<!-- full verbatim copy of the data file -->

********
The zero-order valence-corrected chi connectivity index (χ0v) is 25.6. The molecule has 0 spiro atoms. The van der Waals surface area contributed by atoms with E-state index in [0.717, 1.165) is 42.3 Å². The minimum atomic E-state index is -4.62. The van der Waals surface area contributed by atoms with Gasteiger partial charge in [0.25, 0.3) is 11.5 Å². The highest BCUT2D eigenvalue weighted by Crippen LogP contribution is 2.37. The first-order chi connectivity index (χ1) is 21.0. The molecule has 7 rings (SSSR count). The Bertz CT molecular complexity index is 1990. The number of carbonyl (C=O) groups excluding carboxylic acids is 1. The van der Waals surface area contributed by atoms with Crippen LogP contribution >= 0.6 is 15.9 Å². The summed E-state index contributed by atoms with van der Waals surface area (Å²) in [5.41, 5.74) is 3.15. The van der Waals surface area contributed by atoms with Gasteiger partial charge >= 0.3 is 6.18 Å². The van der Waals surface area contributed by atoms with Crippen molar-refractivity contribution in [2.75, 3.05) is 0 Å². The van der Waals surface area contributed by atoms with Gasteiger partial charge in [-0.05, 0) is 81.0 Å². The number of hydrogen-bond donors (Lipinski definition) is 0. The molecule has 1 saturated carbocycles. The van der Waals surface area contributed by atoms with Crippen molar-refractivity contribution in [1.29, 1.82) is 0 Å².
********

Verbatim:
The zero-order valence-corrected chi connectivity index (χ0v) is 25.6. The molecule has 0 spiro atoms. The van der Waals surface area contributed by atoms with E-state index in [0.717, 1.165) is 42.3 Å². The minimum atomic E-state index is -4.62. The van der Waals surface area contributed by atoms with Gasteiger partial charge in [0.25, 0.3) is 11.5 Å². The highest BCUT2D eigenvalue weighted by Crippen LogP contribution is 2.37. The first-order chi connectivity index (χ1) is 21.0. The molecule has 7 rings (SSSR count). The Bertz CT molecular complexity index is 1990. The number of carbonyl (C=O) groups excluding carboxylic acids is 1. The van der Waals surface area contributed by atoms with Crippen LogP contribution >= 0.6 is 15.9 Å². The summed E-state index contributed by atoms with van der Waals surface area (Å²) in [5.41, 5.74) is 3.15. The van der Waals surface area contributed by atoms with Gasteiger partial charge >= 0.3 is 6.18 Å². The van der Waals surface area contributed by atoms with Crippen molar-refractivity contribution in [2.75, 3.05) is 0 Å². The van der Waals surface area contributed by atoms with Gasteiger partial charge in [-0.05, 0) is 81.0 Å². The number of hydrogen-bond donors (Lipinski definition) is 0. The molecule has 1 saturated carbocycles. The van der Waals surface area contributed by atoms with Crippen molar-refractivity contribution in [1.29, 1.82) is 0 Å².